Are the sins of the father being visited upon the son? The Bo Xilai saga swirling through the top echelons of Chinese politics has reached the manicured lawns of Harvard, where Bo’s son, Bo Guagua, is enrolled in the Kennedy School of Government. Guagua has attracted significant media attention of late, most of which has centered on his lifestyle – he was rumored to own a Ferrari and in other ways live much better than the son of a corruption-fighting civil servant should reasonably expect – as well as questions surrounding how he and his family had been able to afford his education at Harvard, Oxford and the prestigious Harrow School in London.
Bo Guagua responded to these and other issues in a statement to The Harvard Crimson, the school’s newspaper:
My tuition and living expenses at Harrow School, University of Oxford and Harvard University were funded exclusively by two sources—scholarships earned independently, and my mother’s generosity from the savings she earned from her years as a successful lawyer and writer.
The statement itself is worth reading. Just as revealing, however, are the comments. Numbering well over 1200 – and growing – they appear to come mostly from Chinese citizens. Some are written in Mandarin, others in broken English. The comments predominantly condemn Guagua, but it is the extent of the vitriol directed towards him and his family that is worth noting. Given his father’s alleged corruption – Bo Xilai and his family are reportedly worth hundreds of millions of dollars – Bo Guagua has become a lightning rod for many Chinese who feel he symbolizes the sense that the game is rigged, that privilege matters more than merit, and that top officials are looting the country’s treasure.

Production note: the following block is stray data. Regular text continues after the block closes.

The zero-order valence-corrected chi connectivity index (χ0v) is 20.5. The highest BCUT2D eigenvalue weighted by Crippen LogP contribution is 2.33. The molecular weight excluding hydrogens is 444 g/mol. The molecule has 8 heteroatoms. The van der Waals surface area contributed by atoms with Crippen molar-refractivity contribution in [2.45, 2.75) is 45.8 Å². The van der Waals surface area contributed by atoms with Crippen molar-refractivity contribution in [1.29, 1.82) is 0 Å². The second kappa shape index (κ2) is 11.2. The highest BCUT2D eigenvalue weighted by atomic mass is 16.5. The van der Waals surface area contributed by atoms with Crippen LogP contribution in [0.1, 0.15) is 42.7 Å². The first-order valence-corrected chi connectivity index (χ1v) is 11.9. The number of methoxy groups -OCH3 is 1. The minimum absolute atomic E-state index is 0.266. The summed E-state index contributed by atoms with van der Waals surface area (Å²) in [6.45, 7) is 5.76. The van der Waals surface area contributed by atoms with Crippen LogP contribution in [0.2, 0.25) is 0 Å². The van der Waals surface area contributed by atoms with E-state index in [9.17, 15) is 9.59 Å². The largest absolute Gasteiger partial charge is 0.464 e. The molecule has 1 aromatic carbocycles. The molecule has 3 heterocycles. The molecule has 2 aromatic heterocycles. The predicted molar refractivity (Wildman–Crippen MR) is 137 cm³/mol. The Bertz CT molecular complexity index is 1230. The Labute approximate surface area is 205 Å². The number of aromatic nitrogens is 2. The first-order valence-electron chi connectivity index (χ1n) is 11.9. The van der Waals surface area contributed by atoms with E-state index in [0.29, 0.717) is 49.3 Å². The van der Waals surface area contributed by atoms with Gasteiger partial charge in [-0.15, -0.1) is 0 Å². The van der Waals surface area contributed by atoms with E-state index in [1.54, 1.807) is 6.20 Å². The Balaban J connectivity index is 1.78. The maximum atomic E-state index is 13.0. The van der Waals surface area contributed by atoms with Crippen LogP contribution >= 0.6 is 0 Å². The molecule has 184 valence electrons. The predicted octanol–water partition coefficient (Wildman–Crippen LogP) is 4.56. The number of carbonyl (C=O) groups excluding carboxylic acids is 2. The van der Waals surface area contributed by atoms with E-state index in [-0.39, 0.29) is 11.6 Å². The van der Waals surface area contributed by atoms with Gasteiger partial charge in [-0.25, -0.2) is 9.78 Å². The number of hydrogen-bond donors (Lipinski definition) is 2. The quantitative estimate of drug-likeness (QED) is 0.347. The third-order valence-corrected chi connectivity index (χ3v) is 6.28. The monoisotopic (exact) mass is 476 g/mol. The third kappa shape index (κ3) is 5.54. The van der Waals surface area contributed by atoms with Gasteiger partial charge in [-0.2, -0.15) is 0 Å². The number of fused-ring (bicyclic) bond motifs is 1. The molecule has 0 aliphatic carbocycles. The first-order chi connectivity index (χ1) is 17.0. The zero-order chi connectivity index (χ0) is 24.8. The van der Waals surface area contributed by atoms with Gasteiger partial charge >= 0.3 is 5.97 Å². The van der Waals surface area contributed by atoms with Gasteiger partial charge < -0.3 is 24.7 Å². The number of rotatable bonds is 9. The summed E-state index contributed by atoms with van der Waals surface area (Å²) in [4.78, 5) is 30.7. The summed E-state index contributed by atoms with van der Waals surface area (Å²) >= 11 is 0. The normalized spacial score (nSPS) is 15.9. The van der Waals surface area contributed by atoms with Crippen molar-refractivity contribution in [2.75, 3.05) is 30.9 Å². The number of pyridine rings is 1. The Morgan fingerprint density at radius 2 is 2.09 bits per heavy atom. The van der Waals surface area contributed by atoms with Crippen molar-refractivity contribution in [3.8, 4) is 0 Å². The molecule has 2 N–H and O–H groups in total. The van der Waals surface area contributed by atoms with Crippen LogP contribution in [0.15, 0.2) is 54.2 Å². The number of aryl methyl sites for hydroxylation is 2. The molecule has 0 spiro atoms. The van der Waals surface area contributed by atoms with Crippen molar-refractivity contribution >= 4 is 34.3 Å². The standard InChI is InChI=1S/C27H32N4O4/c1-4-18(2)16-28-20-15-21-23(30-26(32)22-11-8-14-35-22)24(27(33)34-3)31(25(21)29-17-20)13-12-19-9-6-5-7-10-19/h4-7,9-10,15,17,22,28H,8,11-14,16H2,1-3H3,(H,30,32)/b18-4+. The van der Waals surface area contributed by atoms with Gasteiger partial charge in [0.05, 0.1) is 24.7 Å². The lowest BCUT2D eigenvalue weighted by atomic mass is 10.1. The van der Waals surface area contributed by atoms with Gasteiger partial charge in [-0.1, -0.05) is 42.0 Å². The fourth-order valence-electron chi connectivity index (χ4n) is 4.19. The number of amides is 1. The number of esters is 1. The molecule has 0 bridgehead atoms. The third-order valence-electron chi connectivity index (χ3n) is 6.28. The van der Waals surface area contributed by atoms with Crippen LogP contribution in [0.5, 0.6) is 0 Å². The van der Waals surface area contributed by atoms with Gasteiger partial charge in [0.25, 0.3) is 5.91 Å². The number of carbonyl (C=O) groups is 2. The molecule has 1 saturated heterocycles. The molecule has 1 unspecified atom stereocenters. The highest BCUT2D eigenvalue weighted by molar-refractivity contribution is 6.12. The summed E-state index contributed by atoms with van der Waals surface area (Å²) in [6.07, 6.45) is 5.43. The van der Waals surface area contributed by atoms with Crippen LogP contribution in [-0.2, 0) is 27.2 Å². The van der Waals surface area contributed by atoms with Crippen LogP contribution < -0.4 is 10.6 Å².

Bo Xilai rose by appealing to Chinese resentment of corrupt elites, and encouraged a revival of Mao-era leftist ideology. But like many authoritarian populists around the world, Bo was more interested in exploiting the possibilities of a corrupt system than in overturning it. The bitter rage and disappointment of his betrayed leftist allies now mixes with the fear and anger of those who saw him as an aspiring dictator and practicing thug.
For young Guagua, there is really no way forward unless he is willing to fork over any of his parents’ stolen assets that he retains. In any case, he should keep a low profile and stay out of China. He cannot explain himself; there is nothing to explain.